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Special session costs nearly $60,000 in its first week
JEFFERSON CITY, Mo. -- After a contentious first week of a special legislative session on the budget, there was at least some encouraging fiscal news out of the Capitol -- the cost of having lawmakers back at work was less than expected.
The House and Senate spent a combined $59,796.08 during the session called by Democratic Gov. Bob Holden to reconsider the state budget.
Those costs were below the $98,785 state officials had estimated it would cost to have all lawmakers at work for five days.
Lawmakers did not work Friday, and both chambers worked on abbreviated schedules during the week because the legislative process did not require everyone's presence at all times.
The full Senate met on the opening day of the special session while the full House did not meet until Thursday, when it passed its version of the budget.
Missouri lawmakers receive an allowance of $75.20 per day on top of their travel reimbursement of 33.5 cents a mile and their regular salaries of $31,351 annually.
Not counting lawmakers' salaries, which they would have received anyway, the House spent $53,691.24 in the first week of the special session. That includes $34,742.40 for daily allowances and $15,192.24 for mileage expenses, according to the House accounting office. The House also paid $3,625.50 in staff costs that included the House chaplain, reader and doorkeepers. Another $131.10 was spent on paper.
Of the 163 House members, 60 collected daily allowances from Monday through Thursday while another 26 chose to receive a daily allowance only on Thursday.
Steve Davis, the chief clerk of the House, said some lawmakers chose to show up in Jefferson City, but decided not to seek reimbursement.
Rep. Margaret Donnelly, D-St. Louis, was the only lawmaker who was officially listed by the House as refusing to accept reimbursement, though Davis said there were other lawmakers who did so on an informal basis.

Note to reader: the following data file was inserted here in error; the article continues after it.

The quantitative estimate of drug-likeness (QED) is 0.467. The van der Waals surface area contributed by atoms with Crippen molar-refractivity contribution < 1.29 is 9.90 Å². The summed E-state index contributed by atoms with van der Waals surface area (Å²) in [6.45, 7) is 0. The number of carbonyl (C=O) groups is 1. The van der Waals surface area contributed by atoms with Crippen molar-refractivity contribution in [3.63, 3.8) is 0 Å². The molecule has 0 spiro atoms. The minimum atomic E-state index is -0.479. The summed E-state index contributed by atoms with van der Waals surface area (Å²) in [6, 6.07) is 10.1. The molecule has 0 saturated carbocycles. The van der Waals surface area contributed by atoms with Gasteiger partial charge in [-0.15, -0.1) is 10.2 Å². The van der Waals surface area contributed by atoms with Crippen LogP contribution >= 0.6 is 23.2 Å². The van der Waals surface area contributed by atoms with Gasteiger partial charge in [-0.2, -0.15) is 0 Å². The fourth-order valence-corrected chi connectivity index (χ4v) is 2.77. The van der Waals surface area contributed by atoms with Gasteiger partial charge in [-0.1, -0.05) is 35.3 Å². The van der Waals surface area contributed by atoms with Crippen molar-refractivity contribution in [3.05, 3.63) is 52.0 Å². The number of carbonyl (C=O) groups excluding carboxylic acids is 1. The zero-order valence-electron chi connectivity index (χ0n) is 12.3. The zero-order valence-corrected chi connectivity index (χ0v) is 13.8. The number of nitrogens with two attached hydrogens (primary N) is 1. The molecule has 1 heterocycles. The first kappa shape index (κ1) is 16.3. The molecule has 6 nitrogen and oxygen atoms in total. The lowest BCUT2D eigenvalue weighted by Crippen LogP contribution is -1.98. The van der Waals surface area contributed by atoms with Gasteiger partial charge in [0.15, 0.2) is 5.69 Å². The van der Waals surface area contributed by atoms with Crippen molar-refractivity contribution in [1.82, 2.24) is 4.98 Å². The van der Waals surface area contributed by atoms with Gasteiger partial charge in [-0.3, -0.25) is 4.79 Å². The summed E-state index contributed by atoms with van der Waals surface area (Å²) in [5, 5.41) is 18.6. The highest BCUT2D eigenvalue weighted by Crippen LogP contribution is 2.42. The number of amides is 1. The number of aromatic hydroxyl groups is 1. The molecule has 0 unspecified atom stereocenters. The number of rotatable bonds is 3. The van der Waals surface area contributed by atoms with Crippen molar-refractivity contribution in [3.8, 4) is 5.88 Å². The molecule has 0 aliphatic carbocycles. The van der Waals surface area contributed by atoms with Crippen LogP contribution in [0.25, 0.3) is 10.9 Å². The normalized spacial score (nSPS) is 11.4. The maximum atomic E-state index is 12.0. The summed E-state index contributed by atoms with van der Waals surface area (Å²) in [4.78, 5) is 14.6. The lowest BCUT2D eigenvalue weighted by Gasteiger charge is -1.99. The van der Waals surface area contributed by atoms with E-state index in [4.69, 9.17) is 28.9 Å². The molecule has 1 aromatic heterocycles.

Donnelly said Friday that she didn't feel it was appropriate to receive compensation while working on the ailing budget.
"We're in a very tight financial situation and I elected to forgo this week's per diem and mileage," Donnelly said. "It was just an individual decision."
The Senate tab for the first week of the special session was $6,014.84, according to the Senate accounting office.
Thirty-two senators were paid a total of $2,406.86 in daily allowances for Monday, the opening day of the special legislative session, according to the Senate accounting office.
Mileage, meanwhile, accounted for $2,717.86. Costs for staff such as doorkeepers, the reader and chaplain, added $890.58 to the Senate bill.
The only senator who did not receive any reimbursement for work on Monday was Sen. Pat Dougherty, a St. Louis Democrat who was absent with leave from the chamber.
The Senate met sparingly during the week because the House was dealing with the budget. The 13-member Senate Appropriations Committee will begin considering the House-passed bills Monday afternoon.
The seven-member Senate Ways and Means Committee is also scheduled to meet Monday to consider tax revenue bills. The full Senate isn't expected back to work until Wednesday, at the earliest.
Sen. James Mathewson, D-Sedalia, sponsored a measure allowing lawmakers to forgo their daily expense payments. The measure was sent to a Senate committee for consideration.
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